Thankfully, they never had to shoot planes down, “but we loaded the rifles a few times.”  

He received $75 a month, and his first set of military clothes. 

Bill was discharged on Jan. 6, 1955. Jerry remembers the day Bill arrived home. 

“It was a Sunday afternoon. I was looking out the living room window and saw the Greyhound bus left him off by the mailbox,” said Jerry.   

Ralph, although he was younger than Vic, enlisted in the military in 1955, serving for two years.  He ended up in the Navy, not by choice. The Navy was short men.  

Ralph didn’t talk much about his military experience. 

“He did say the best thing was he got to sit on Marilyn Monroe’s lap,” said Jerry.  

Ralph returned home in the fall of 1957. 

“I was picking corn when Ralph came back,” said Bill.

That November Vic, then around age 23, was drafted into the Army for a two-year stint.

“I was the last one to be drafted out of the Melrose Draft Board before the disbanded,” said Vic. “The draft board was a bunch of guys who decided who was going to go (be drafted). There was no number system. That was later,” said Vic, now age 84.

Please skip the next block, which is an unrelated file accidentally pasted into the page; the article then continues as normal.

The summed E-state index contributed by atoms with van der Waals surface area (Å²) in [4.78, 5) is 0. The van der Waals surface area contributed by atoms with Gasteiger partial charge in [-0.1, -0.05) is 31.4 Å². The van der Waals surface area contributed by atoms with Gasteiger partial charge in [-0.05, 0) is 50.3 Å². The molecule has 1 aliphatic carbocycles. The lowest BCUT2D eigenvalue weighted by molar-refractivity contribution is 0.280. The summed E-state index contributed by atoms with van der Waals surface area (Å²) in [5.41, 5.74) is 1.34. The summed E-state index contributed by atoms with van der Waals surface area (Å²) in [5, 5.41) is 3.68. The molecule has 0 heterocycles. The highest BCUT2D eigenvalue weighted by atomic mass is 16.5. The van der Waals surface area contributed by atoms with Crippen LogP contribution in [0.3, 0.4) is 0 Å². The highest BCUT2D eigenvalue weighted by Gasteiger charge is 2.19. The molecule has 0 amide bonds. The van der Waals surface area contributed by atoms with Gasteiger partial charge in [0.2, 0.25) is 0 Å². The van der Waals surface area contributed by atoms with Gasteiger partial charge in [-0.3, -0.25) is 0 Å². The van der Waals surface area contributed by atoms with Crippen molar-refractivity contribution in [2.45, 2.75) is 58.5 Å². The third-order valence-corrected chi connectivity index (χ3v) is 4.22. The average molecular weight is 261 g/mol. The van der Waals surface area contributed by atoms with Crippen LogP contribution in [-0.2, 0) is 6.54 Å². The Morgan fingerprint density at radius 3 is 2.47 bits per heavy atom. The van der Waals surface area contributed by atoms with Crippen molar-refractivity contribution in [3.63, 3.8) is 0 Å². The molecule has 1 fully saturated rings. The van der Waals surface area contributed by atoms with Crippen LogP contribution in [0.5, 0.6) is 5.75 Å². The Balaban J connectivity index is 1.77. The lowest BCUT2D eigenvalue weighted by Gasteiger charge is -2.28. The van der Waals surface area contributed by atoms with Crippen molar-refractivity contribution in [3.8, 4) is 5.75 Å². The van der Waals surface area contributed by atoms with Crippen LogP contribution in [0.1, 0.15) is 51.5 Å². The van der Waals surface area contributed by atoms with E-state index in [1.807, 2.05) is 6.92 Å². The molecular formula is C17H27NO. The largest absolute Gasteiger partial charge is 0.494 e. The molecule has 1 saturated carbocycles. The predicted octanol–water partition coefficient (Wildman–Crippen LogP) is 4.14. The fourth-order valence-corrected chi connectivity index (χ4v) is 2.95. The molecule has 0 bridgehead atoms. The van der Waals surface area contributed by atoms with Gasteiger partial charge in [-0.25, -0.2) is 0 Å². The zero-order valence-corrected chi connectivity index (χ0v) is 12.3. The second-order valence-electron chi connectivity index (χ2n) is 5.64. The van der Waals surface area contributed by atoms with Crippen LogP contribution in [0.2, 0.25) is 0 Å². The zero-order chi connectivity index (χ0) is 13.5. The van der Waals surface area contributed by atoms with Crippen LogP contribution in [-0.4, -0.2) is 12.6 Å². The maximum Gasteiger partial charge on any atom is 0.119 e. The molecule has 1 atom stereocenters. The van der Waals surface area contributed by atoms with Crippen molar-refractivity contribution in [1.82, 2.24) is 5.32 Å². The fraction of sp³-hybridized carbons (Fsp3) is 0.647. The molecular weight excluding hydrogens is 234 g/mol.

He added,  “This area got hit pretty hard for the draft.” 

Vic left home, by bus, heading to Minneapolis on Nov. 9, a date he won’t forget because it was two days before Armistice Day on Nov. 11.  

He received basic training in Colorado and further training at Fort Benning in Georgia, before boarding a train to New Jersey and eventually a ship to Germany. 

“Good food and beer,” Vic said laughing when asked what he did in Germany. 

Troops were needed in Germany to protect the cities, but that was soon disbanded. Vic was in the Company B Engineer Battalion, which involved building and fixing things. His pay was $78 a month. 

Thanks to what Vic called a good cook, they ate pretty well.

“He would make German chocolate cake, that reminded me of what mom made at home,” he said. 

Vic was stationed in Germany for 17 months. He talks about the rough 13-day trip home by ship, compared to five days going there.